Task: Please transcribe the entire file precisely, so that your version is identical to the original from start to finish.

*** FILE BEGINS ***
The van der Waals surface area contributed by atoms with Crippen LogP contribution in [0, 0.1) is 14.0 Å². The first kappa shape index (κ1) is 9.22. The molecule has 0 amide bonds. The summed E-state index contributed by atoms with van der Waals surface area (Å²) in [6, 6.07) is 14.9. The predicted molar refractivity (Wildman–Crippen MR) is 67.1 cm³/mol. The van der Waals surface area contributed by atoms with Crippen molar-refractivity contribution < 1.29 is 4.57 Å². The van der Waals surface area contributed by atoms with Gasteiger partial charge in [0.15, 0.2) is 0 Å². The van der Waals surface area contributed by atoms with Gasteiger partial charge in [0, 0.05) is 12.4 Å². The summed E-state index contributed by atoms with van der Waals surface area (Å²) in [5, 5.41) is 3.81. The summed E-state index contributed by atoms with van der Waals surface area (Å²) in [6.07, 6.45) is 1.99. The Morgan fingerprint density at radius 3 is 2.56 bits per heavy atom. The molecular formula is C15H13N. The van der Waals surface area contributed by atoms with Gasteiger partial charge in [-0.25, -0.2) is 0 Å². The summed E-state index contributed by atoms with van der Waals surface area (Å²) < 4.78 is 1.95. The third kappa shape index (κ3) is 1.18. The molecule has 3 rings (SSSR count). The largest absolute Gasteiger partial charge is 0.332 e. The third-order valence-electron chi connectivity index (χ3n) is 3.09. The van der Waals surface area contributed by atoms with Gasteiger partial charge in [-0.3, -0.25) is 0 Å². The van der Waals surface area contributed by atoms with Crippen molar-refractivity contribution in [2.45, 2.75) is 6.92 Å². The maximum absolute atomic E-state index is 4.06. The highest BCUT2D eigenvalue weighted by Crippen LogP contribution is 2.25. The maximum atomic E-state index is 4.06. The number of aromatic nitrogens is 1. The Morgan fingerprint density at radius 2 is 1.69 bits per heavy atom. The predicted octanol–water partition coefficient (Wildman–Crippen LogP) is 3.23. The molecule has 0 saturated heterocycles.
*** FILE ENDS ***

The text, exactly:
The van der Waals surface area contributed by atoms with Crippen LogP contribution in [0, 0.1) is 14.0 Å². The first kappa shape index (κ1) is 9.22. The molecule has 0 amide bonds. The summed E-state index contributed by atoms with van der Waals surface area (Å²) in [6, 6.07) is 14.9. The predicted molar refractivity (Wildman–Crippen MR) is 67.1 cm³/mol. The van der Waals surface area contributed by atoms with Crippen molar-refractivity contribution < 1.29 is 4.57 Å². The van der Waals surface area contributed by atoms with Gasteiger partial charge in [0.15, 0.2) is 0 Å². The van der Waals surface area contributed by atoms with Gasteiger partial charge in [0, 0.05) is 12.4 Å². The summed E-state index contributed by atoms with van der Waals surface area (Å²) in [5, 5.41) is 3.81. The summed E-state index contributed by atoms with van der Waals surface area (Å²) in [6.07, 6.45) is 1.99. The Morgan fingerprint density at radius 3 is 2.56 bits per heavy atom. The molecular formula is C15H13N. The van der Waals surface area contributed by atoms with Gasteiger partial charge in [-0.25, -0.2) is 0 Å². The summed E-state index contributed by atoms with van der Waals surface area (Å²) < 4.78 is 1.95. The third kappa shape index (κ3) is 1.18. The molecule has 3 rings (SSSR count). The largest absolute Gasteiger partial charge is 0.332 e. The third-order valence-electron chi connectivity index (χ3n) is 3.09. The van der Waals surface area contributed by atoms with Gasteiger partial charge in [-0.3, -0.25) is 0 Å². The van der Waals surface area contributed by atoms with Crippen molar-refractivity contribution in [2.45, 2.75) is 6.92 Å². The maximum absolute atomic E-state index is 4.06. The highest BCUT2D eigenvalue weighted by Crippen LogP contribution is 2.25. The maximum atomic E-state index is 4.06. The number of aromatic nitrogens is 1. The Morgan fingerprint density at radius 2 is 1.69 bits per heavy atom. The predicted octanol–water partition coefficient (Wildman–Crippen LogP) is 3.23. The molecule has 0 saturated heterocycles.